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  • #784
    Avatarbenf
    Participant

    Proposition 16, the New Two-Thirds Requirement for Local Public Electricity Providers Act is on the June 8, 2010 ballot in California as an initiated constitutional amendment.

    Wouldn’t this be a problem for FF if it wins in California?

    California Prop. 16 Taxpayers Right to Vote Act

    #6283
    AvatarAeronaut
    Member

    benf wrote: Proposition 16, the New Two-Thirds Requirement for Local Public Electricity Providers Act is on the June 8, 2010 ballot in California as an initiated constitutional amendment.

    Wouldn’t this be a problem for FF if it wins in California?

    http://www.ballotpedia.org/wiki/index.php/California_Proposition_16_(June_2010)

    Sorry, Benf, that’s a dead link. In general, the higher the official pressure for clean energy at an affordable price, the better we’ll look when we emerge with the solutions to many problems such as bio fuels, the tooling chain’s ability to lower the cost of solar cells, and desalination, to name just a few.

    If that really is designed to limit taxpayers’ right to vote, that’s supposed to be unconstitutional. If that’s the case, is it being challenged as such already?

    #6284
    Avatarbenf
    Participant

    Sorry about the link, Aeronaut. I’ve changed it to a different site for all to check out.

    California Prop. 16 Taxpayers Right to Vote Act

    PG&E Utility is sponsoring this initiative pouring millions into the campaign. It basically says that cities can’t set up their own independent utility service without a two third majority vote.

    #6285
    AvatarAeronaut
    Member

    benf wrote: Sorry about the link, Aeronaut. I’ve changed it to a different site for all to check out.

    California Prop. 16 Taxpayers Right to Vote Act

    PG&E Utility is sponsoring this initiative pouring millions into the campaign. It basically says that cities can’t set up their own independent utility service without a two third majority vote.

    Thanx for fixing the link, Benf.

    It boiled my blood just to read that short article. The $6.5M that PG&E has into that campaign so far could have been much better invested in a Stanford and/ or UC Irvine confirmation lab for FF and left them ~$5M to promote how green and visionary they are.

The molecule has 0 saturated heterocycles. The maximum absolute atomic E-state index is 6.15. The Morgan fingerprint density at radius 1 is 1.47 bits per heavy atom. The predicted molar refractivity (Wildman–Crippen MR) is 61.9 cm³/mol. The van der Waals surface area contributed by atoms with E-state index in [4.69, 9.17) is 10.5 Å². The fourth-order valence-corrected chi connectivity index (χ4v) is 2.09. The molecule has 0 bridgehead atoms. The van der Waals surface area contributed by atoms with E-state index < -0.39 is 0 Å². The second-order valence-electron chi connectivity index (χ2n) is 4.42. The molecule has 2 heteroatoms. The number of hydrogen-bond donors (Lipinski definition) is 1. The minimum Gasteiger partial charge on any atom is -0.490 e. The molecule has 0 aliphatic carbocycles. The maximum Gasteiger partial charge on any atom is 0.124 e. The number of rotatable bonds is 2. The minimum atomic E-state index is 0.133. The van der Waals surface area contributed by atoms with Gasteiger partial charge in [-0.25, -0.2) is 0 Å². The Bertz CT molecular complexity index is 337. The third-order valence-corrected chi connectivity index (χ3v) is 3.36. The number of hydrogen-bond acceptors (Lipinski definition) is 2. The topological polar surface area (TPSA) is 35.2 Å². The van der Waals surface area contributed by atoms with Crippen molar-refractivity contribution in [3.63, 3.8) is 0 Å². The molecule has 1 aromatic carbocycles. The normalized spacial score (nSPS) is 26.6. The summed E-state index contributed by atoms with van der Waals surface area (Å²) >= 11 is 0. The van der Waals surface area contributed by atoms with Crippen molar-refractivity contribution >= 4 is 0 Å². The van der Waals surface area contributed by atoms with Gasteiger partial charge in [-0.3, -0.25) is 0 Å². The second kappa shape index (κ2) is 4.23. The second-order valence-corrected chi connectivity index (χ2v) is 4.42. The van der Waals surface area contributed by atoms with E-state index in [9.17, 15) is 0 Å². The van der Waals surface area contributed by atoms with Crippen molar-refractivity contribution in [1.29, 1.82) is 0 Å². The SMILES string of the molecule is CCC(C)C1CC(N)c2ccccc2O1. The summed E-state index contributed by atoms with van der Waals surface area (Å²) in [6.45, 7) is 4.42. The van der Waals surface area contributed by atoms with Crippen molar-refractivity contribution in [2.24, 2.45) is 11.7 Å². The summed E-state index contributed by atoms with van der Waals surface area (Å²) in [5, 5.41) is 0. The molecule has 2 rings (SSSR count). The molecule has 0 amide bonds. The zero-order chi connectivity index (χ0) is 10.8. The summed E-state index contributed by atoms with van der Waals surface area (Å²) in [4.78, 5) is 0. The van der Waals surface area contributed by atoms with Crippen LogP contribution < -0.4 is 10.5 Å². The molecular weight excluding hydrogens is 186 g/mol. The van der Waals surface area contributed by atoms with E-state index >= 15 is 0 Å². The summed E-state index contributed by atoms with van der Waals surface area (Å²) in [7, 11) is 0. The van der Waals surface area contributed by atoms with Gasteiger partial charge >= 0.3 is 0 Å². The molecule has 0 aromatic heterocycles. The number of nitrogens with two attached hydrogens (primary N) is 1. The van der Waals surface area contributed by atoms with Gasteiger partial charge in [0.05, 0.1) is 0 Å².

UC Irvine developed the theory and initial experiments that Tri-Alpha’s CBFR design is built around, so I’m sure they’d be interested.

    #6286
    Avatartcg
    Member

    As a California resident, I have watched the barrage of ads for prop. 16 with keen interest. Clearly it is intended to preserve the grip of private companies on power generation by hiding behind a tax-and-spend smokescreen. The tipoff is that it is aimed solely at a municipality’s ability to assume debt for a specific purpose, power generation, and not against general indebtedness. So far I have seen no ads against the proposition.

    In my perspective, this is a struggle to preserve power generation as a prerogative of privately owned, for-profit companies and keep it out of the hands of public entities. If FF is a success, prop. 16 will certainly make it more difficult for cities and counties to make use of the technology, but I believe this difficulty would vary from community to community. Could the City Council in my town convince 2/3 of the voters that with perhaps half a million of borrowed money, we could cheaply generate all our own electricity and for a similar sum we could purify sea water for all our water needs? Personally I think this would be an easy sell. A more conservative town may not vote the same way, but it would be their loss, and they would continue to pay high prices, suffer water rationing and brownouts.